Don’t expect government regulators to step in and issue guidelines for AI transparency anytime soon. As recent congressional hearings with tech executives have shown, legislators are generally not AI experts. But your brand needs a consistent compliance policy, regardless. One crucial task for the brand is to understand the kind of questions their consumers will be asking AI tools — and to locate and accurately respond to consumer comments, reviews, and questions, anywhere on the web that need feedback from the business.

Next steps for providing AI clarity and guidance to consumers

Only the largest brands have the internal resources to become AI experts. Any business’s top responsibility is to be the best at their core product or service, not to optimize UX and performance of AI tools. And most brands will need partnership from a provider that deeply understands AI. Remember that whenever your business starts using new AI tools, the output won’t be perfect right away. Trial them using a small sample size, and get a feedback loop running using data from opted-in early adopters. Make consumers aware of the value exchange with these tools: This deepens consumer trust and draws input that can continuously train the AI. These efforts will help minimize inaccurate, biased and off-brand AI output.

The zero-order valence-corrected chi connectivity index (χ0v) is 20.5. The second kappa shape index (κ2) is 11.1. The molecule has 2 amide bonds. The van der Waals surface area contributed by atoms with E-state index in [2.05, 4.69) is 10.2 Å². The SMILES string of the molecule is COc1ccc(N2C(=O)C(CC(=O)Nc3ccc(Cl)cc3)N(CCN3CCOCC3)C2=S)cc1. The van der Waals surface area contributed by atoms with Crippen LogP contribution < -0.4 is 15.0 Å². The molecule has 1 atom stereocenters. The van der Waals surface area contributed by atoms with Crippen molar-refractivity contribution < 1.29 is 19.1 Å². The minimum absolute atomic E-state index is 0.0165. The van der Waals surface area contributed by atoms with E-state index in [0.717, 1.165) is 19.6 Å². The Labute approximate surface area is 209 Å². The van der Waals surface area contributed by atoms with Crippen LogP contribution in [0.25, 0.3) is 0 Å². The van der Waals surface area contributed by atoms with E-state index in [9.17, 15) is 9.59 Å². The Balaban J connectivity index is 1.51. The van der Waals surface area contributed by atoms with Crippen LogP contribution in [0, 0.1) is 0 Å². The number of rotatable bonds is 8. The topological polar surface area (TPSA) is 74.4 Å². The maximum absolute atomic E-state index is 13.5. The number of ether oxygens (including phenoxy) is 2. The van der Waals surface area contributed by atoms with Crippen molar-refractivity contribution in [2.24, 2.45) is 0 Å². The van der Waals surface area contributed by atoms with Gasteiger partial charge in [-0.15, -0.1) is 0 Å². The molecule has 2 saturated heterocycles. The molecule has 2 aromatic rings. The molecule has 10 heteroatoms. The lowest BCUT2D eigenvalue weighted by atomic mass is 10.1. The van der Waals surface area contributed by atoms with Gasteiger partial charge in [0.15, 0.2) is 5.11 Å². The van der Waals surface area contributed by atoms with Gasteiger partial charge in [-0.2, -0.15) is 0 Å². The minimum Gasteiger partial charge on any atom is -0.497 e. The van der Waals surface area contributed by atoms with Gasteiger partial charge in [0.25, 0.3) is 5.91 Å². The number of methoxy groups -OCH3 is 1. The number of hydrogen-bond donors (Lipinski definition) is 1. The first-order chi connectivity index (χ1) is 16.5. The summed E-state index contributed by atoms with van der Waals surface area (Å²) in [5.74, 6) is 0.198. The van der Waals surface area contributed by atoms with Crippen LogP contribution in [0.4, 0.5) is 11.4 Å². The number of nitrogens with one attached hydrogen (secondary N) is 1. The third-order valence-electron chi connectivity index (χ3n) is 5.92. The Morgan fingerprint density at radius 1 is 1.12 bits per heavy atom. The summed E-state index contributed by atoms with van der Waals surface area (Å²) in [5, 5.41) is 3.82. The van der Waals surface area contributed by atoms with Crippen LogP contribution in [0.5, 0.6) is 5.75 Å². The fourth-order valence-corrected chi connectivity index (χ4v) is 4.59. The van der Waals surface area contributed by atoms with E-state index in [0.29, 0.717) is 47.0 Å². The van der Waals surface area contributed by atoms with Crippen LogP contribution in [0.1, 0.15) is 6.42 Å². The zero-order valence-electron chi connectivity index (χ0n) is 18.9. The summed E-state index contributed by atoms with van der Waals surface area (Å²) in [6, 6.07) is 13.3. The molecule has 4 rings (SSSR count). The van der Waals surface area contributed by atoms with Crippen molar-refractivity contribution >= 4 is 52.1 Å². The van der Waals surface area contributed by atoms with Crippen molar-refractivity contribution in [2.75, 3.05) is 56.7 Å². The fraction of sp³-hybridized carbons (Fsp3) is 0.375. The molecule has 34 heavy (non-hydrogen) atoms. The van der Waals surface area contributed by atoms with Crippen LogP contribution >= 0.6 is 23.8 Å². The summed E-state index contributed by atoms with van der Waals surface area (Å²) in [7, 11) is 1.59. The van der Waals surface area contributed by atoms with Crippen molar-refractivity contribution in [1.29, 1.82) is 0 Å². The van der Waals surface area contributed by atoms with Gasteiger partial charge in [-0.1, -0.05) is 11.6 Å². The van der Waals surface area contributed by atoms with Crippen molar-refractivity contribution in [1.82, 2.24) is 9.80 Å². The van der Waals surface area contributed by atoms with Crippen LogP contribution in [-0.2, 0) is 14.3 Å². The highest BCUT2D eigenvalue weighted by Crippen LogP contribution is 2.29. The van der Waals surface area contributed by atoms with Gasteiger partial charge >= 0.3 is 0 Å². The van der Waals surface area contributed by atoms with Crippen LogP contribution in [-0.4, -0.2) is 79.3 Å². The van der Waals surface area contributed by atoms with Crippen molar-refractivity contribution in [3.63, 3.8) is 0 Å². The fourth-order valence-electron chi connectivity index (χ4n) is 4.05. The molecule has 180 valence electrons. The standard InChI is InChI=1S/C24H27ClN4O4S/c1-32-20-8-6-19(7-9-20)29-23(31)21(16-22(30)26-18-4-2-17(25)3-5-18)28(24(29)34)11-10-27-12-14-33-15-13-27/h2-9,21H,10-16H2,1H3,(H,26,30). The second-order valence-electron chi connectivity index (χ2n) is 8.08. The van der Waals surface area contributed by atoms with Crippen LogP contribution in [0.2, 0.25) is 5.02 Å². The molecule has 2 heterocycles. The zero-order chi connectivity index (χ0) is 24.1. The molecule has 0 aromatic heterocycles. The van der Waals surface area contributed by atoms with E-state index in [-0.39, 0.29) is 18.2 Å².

It’s important to point out that consumers will appreciate AI’s efficiency and capacity for remembering preferences — if they don’t perceive the AI as “creepy,” wrong, or annoying. And while generative AI tech is improving, AI doesn’t “think,” doesn’t have any intentions of its own, and needs human oversight. To keep consumers loyal to and engaged with your brand, marketers need to set up those all-important guardrails, and to provide the transparency that fosters trust.